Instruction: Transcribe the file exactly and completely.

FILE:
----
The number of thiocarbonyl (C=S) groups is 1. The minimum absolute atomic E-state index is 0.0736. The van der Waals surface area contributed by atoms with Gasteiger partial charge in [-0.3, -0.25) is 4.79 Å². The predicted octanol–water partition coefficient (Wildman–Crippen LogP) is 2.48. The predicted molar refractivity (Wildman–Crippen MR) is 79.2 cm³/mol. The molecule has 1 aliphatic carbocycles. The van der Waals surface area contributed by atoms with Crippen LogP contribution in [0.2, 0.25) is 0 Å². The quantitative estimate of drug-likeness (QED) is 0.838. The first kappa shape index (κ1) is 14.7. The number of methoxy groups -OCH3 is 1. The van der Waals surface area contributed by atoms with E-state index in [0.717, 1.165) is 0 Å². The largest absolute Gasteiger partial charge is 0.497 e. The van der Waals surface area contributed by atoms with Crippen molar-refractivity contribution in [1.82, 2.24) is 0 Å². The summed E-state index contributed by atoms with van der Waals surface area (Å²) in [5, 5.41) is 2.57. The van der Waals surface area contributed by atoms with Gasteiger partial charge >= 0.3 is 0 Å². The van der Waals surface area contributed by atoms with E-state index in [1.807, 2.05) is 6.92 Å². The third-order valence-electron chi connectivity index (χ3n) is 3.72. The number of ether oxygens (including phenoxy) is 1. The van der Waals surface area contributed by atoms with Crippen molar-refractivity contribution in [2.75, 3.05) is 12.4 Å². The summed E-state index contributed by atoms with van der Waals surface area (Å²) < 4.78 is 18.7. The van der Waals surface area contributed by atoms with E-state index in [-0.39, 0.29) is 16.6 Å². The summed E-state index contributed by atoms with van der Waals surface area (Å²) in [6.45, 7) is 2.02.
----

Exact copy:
The number of thiocarbonyl (C=S) groups is 1. The minimum absolute atomic E-state index is 0.0736. The van der Waals surface area contributed by atoms with Gasteiger partial charge in [-0.3, -0.25) is 4.79 Å². The predicted octanol–water partition coefficient (Wildman–Crippen LogP) is 2.48. The predicted molar refractivity (Wildman–Crippen MR) is 79.2 cm³/mol. The molecule has 1 aliphatic carbocycles. The van der Waals surface area contributed by atoms with Crippen LogP contribution in [0.2, 0.25) is 0 Å². The quantitative estimate of drug-likeness (QED) is 0.838. The first kappa shape index (κ1) is 14.7. The number of methoxy groups -OCH3 is 1. The van der Waals surface area contributed by atoms with E-state index in [0.717, 1.165) is 0 Å². The largest absolute Gasteiger partial charge is 0.497 e. The van der Waals surface area contributed by atoms with Crippen molar-refractivity contribution in [1.82, 2.24) is 0 Å². The summed E-state index contributed by atoms with van der Waals surface area (Å²) in [5, 5.41) is 2.57. The van der Waals surface area contributed by atoms with Gasteiger partial charge >= 0.3 is 0 Å². The van der Waals surface area contributed by atoms with E-state index in [1.807, 2.05) is 6.92 Å². The third-order valence-electron chi connectivity index (χ3n) is 3.72. The number of ether oxygens (including phenoxy) is 1. The van der Waals surface area contributed by atoms with Crippen molar-refractivity contribution in [2.75, 3.05) is 12.4 Å². The summed E-state index contributed by atoms with van der Waals surface area (Å²) < 4.78 is 18.7. The van der Waals surface area contributed by atoms with E-state index in [-0.39, 0.29) is 16.6 Å². The summed E-state index contributed by atoms with van der Waals surface area (Å²) in [6.45, 7) is 2.02.